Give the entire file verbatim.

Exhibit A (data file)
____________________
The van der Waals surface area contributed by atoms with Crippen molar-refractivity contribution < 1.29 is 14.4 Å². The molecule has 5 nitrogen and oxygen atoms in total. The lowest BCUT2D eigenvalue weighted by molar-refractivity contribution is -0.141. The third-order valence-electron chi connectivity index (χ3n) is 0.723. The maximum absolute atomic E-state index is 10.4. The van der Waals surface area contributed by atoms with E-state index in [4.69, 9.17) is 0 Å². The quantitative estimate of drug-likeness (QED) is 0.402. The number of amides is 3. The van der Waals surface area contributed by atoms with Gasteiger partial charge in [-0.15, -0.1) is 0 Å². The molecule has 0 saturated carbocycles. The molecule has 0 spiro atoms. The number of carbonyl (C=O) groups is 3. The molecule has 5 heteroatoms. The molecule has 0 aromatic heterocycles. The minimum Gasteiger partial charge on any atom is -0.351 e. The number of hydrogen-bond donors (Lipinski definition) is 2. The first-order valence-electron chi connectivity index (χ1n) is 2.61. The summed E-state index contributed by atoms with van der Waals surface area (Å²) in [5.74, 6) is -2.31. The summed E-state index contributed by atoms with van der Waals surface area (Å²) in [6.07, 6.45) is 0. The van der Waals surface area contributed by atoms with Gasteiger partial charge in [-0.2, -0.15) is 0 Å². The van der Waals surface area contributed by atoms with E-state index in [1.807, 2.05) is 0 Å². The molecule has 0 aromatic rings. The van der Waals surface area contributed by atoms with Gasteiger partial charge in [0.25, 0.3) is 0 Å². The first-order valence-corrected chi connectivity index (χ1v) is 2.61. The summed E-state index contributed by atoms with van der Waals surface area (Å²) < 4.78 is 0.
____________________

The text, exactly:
The van der Waals surface area contributed by atoms with Crippen molar-refractivity contribution < 1.29 is 14.4 Å². The molecule has 5 nitrogen and oxygen atoms in total. The lowest BCUT2D eigenvalue weighted by molar-refractivity contribution is -0.141. The third-order valence-electron chi connectivity index (χ3n) is 0.723. The maximum absolute atomic E-state index is 10.4. The van der Waals surface area contributed by atoms with E-state index in [4.69, 9.17) is 0 Å². The quantitative estimate of drug-likeness (QED) is 0.402. The number of amides is 3. The van der Waals surface area contributed by atoms with Gasteiger partial charge in [-0.15, -0.1) is 0 Å². The molecule has 0 saturated carbocycles. The molecule has 0 spiro atoms. The number of carbonyl (C=O) groups is 3. The molecule has 5 heteroatoms. The molecule has 0 aromatic heterocycles. The minimum Gasteiger partial charge on any atom is -0.351 e. The number of hydrogen-bond donors (Lipinski definition) is 2. The first-order valence-electron chi connectivity index (χ1n) is 2.61. The summed E-state index contributed by atoms with van der Waals surface area (Å²) in [5.74, 6) is -2.31. The summed E-state index contributed by atoms with van der Waals surface area (Å²) in [6.07, 6.45) is 0. The van der Waals surface area contributed by atoms with Gasteiger partial charge in [-0.2, -0.15) is 0 Å². The van der Waals surface area contributed by atoms with E-state index in [1.807, 2.05) is 0 Å². The molecule has 0 aromatic rings. The van der Waals surface area contributed by atoms with Gasteiger partial charge in [0.25, 0.3) is 0 Å². The first-order valence-corrected chi connectivity index (χ1v) is 2.61. The summed E-state index contributed by atoms with van der Waals surface area (Å²) < 4.78 is 0.